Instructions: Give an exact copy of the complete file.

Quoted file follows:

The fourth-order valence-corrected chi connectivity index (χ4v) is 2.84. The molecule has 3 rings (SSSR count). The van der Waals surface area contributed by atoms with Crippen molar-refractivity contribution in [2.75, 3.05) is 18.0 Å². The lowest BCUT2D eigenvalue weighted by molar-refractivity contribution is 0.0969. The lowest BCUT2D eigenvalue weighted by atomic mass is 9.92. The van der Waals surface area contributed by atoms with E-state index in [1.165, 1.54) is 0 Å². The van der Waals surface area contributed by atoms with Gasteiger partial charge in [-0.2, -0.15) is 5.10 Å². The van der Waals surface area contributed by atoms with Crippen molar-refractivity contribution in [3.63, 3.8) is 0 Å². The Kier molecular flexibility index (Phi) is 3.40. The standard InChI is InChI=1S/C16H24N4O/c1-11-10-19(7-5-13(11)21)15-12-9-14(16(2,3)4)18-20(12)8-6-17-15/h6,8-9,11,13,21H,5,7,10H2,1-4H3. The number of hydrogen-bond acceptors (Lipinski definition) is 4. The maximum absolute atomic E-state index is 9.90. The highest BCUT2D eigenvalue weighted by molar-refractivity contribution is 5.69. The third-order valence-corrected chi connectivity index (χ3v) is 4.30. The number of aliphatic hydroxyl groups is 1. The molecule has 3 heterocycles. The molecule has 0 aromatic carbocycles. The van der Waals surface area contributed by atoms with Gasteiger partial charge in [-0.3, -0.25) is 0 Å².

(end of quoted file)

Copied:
The fourth-order valence-corrected chi connectivity index (χ4v) is 2.84. The molecule has 3 rings (SSSR count). The van der Waals surface area contributed by atoms with Crippen molar-refractivity contribution in [2.75, 3.05) is 18.0 Å². The lowest BCUT2D eigenvalue weighted by molar-refractivity contribution is 0.0969. The lowest BCUT2D eigenvalue weighted by atomic mass is 9.92. The van der Waals surface area contributed by atoms with E-state index in [1.165, 1.54) is 0 Å². The van der Waals surface area contributed by atoms with Gasteiger partial charge in [-0.2, -0.15) is 5.10 Å². The van der Waals surface area contributed by atoms with Crippen molar-refractivity contribution in [3.63, 3.8) is 0 Å². The Kier molecular flexibility index (Phi) is 3.40. The standard InChI is InChI=1S/C16H24N4O/c1-11-10-19(7-5-13(11)21)15-12-9-14(16(2,3)4)18-20(12)8-6-17-15/h6,8-9,11,13,21H,5,7,10H2,1-4H3. The number of hydrogen-bond acceptors (Lipinski definition) is 4. The maximum absolute atomic E-state index is 9.90. The highest BCUT2D eigenvalue weighted by molar-refractivity contribution is 5.69. The third-order valence-corrected chi connectivity index (χ3v) is 4.30. The number of aliphatic hydroxyl groups is 1. The molecule has 3 heterocycles. The molecule has 0 aromatic carbocycles. The van der Waals surface area contributed by atoms with Gasteiger partial charge in [-0.3, -0.25) is 0 Å².